“When sensing and actuation are distributed in the body of the robot and onboard computational capabilities are limited, it might be difficult to implement centralized intelligence,” she says. “So, we need these sort of decentralized schemes that, despite sharing sensory information only locally, guarantee the desired global behavior. Some biological systems, such as the jellyfish, are beautiful examples of decentralized control architectures — locomotion is achieved in the absence of a (centralized) brain. This is fascinating as compared to what we can achieve with human-made machines.”
A fluid transition to MIT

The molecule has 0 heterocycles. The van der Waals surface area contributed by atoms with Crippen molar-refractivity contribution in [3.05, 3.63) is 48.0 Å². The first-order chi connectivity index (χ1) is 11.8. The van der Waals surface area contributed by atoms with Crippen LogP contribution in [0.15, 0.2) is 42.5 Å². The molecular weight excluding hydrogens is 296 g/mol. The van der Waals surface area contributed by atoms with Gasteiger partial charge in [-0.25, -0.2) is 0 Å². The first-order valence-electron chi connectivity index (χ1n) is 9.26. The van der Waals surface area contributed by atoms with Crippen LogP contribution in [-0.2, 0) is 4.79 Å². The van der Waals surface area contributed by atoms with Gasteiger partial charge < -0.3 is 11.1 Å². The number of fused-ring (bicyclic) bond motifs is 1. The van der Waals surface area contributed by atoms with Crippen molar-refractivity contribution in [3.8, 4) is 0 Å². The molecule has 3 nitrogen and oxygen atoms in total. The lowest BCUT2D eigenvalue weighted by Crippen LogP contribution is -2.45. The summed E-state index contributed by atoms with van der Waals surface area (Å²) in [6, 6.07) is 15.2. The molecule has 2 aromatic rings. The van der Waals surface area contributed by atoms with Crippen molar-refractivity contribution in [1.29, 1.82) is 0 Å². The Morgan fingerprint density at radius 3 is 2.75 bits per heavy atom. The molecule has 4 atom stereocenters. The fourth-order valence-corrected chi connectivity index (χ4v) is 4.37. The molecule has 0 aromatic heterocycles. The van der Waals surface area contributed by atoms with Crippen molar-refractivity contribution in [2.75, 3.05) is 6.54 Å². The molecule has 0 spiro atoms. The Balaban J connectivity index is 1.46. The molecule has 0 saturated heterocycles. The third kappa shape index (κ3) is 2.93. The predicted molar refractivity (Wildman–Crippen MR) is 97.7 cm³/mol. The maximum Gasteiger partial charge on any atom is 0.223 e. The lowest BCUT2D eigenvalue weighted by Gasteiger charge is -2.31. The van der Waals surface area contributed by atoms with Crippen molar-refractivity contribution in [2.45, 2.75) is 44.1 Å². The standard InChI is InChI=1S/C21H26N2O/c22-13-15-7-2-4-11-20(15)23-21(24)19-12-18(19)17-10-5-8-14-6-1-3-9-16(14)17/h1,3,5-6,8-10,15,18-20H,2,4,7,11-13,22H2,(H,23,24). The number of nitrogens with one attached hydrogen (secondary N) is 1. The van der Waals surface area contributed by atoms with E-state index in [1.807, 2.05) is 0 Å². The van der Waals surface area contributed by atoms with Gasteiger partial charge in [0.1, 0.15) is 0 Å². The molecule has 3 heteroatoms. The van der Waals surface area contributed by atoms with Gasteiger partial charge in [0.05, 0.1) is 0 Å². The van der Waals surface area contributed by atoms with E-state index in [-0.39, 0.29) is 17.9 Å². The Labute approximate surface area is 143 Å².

Her graduate studies at the University of Navarra in San Sebastian led to her working with MIT Professor John Bush in fluid dynamics. In 2015, he invited Arbelaiz to MIT as a visiting student to investigate droplet interactions. This led to their 2018 paper in Physical Review Fluids, and her pursuit of a PhD at MIT.
In 2018, her doctoral research shifted to the interdisciplinary Sociotechnical System Research Center (SSRC), and is now advised by Ali Jadbabaie, the JR East Professor of Engineering and head of the Department of Civil and Environmental Engineering; and School of Engineering Associate Dean Anette “Peko” Hosoi, who is the Neil and Jane Pappalardo Professor of Mechanical Engineering as well as an applied math professor. Arbelaiz also regularly works with Bassam Bamieh, associate director of the Center for Control, Dynamical Systems, and Computation at the University of California at Santa Barbara. She says that working with this team of advisors gives her the freedom to explore the multidisciplinary research projects she has been drawn to over the past five years.